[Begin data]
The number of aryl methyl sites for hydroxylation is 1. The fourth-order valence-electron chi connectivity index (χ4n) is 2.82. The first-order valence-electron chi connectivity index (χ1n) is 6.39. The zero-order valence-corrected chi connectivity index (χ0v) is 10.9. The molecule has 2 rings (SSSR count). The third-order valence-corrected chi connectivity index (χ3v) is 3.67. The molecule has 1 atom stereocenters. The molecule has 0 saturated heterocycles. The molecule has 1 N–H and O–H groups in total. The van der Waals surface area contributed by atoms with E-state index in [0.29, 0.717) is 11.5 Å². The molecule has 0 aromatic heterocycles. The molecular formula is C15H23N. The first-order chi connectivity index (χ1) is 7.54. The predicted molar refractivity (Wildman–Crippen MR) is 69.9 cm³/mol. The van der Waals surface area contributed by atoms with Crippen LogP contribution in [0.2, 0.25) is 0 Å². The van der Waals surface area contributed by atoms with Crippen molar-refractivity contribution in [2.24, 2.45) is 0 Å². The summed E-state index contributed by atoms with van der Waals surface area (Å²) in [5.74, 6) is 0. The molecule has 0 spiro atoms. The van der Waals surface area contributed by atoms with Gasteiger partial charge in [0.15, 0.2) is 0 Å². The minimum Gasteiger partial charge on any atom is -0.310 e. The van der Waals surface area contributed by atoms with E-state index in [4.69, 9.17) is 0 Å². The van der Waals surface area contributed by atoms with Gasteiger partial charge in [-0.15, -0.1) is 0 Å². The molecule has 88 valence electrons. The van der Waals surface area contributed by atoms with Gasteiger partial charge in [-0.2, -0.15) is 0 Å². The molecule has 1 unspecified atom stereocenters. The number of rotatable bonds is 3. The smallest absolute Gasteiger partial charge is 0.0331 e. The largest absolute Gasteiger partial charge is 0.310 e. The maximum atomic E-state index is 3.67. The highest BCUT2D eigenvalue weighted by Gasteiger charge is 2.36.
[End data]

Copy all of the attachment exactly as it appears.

The number of aryl methyl sites for hydroxylation is 1. The fourth-order valence-electron chi connectivity index (χ4n) is 2.82. The first-order valence-electron chi connectivity index (χ1n) is 6.39. The zero-order valence-corrected chi connectivity index (χ0v) is 10.9. The molecule has 2 rings (SSSR count). The third-order valence-corrected chi connectivity index (χ3v) is 3.67. The molecule has 1 atom stereocenters. The molecule has 0 saturated heterocycles. The molecule has 1 N–H and O–H groups in total. The van der Waals surface area contributed by atoms with E-state index in [0.29, 0.717) is 11.5 Å². The molecule has 0 aromatic heterocycles. The molecular formula is C15H23N. The first-order chi connectivity index (χ1) is 7.54. The predicted molar refractivity (Wildman–Crippen MR) is 69.9 cm³/mol. The van der Waals surface area contributed by atoms with Crippen LogP contribution in [0.2, 0.25) is 0 Å². The van der Waals surface area contributed by atoms with Crippen molar-refractivity contribution in [2.24, 2.45) is 0 Å². The summed E-state index contributed by atoms with van der Waals surface area (Å²) in [5.74, 6) is 0. The molecule has 0 spiro atoms. The van der Waals surface area contributed by atoms with Gasteiger partial charge in [0.15, 0.2) is 0 Å². The minimum Gasteiger partial charge on any atom is -0.310 e. The van der Waals surface area contributed by atoms with E-state index in [4.69, 9.17) is 0 Å². The van der Waals surface area contributed by atoms with Gasteiger partial charge in [-0.15, -0.1) is 0 Å². The molecule has 88 valence electrons. The van der Waals surface area contributed by atoms with Gasteiger partial charge in [-0.2, -0.15) is 0 Å². The molecule has 1 unspecified atom stereocenters. The number of rotatable bonds is 3. The smallest absolute Gasteiger partial charge is 0.0331 e. The largest absolute Gasteiger partial charge is 0.310 e. The maximum atomic E-state index is 3.67. The highest BCUT2D eigenvalue weighted by Gasteiger charge is 2.36.